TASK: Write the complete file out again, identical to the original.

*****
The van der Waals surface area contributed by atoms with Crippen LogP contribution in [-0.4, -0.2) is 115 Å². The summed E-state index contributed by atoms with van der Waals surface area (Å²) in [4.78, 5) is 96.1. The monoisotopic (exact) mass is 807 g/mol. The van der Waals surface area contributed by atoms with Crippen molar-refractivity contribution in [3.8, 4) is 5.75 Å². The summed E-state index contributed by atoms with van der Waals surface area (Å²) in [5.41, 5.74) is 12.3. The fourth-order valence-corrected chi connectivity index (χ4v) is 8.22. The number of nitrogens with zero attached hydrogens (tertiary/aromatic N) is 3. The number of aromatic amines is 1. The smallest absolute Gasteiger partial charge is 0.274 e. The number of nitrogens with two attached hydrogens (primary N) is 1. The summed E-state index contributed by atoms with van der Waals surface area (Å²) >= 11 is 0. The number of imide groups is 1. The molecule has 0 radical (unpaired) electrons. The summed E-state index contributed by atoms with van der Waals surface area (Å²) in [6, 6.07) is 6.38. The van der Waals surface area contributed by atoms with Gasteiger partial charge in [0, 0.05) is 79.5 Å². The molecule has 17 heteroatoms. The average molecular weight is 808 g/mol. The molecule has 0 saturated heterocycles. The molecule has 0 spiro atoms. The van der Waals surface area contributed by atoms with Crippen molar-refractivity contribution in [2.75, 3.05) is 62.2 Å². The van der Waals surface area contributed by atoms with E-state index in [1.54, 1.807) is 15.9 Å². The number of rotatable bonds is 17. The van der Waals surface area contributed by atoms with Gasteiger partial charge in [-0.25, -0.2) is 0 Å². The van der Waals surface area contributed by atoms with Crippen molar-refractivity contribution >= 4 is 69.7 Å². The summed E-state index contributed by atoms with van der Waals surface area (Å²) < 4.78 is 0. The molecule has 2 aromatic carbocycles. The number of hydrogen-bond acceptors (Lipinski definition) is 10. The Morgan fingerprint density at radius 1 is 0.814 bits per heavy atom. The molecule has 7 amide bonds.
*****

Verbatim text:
The van der Waals surface area contributed by atoms with Crippen LogP contribution in [-0.4, -0.2) is 115 Å². The summed E-state index contributed by atoms with van der Waals surface area (Å²) in [4.78, 5) is 96.1. The monoisotopic (exact) mass is 807 g/mol. The van der Waals surface area contributed by atoms with Crippen molar-refractivity contribution in [3.8, 4) is 5.75 Å². The summed E-state index contributed by atoms with van der Waals surface area (Å²) in [5.41, 5.74) is 12.3. The fourth-order valence-corrected chi connectivity index (χ4v) is 8.22. The number of nitrogens with zero attached hydrogens (tertiary/aromatic N) is 3. The number of aromatic amines is 1. The smallest absolute Gasteiger partial charge is 0.274 e. The number of nitrogens with two attached hydrogens (primary N) is 1. The summed E-state index contributed by atoms with van der Waals surface area (Å²) >= 11 is 0. The number of imide groups is 1. The molecule has 0 radical (unpaired) electrons. The summed E-state index contributed by atoms with van der Waals surface area (Å²) in [6, 6.07) is 6.38. The van der Waals surface area contributed by atoms with Gasteiger partial charge in [0, 0.05) is 79.5 Å². The molecule has 17 heteroatoms. The average molecular weight is 808 g/mol. The molecule has 0 saturated heterocycles. The molecule has 0 spiro atoms. The van der Waals surface area contributed by atoms with Crippen molar-refractivity contribution in [2.75, 3.05) is 62.2 Å². The van der Waals surface area contributed by atoms with E-state index in [1.54, 1.807) is 15.9 Å². The number of rotatable bonds is 17. The van der Waals surface area contributed by atoms with Gasteiger partial charge in [-0.25, -0.2) is 0 Å². The van der Waals surface area contributed by atoms with Crippen molar-refractivity contribution >= 4 is 69.7 Å². The summed E-state index contributed by atoms with van der Waals surface area (Å²) < 4.78 is 0. The molecule has 2 aromatic carbocycles. The number of hydrogen-bond acceptors (Lipinski definition) is 10. The Morgan fingerprint density at radius 1 is 0.814 bits per heavy atom. The molecule has 7 amide bonds.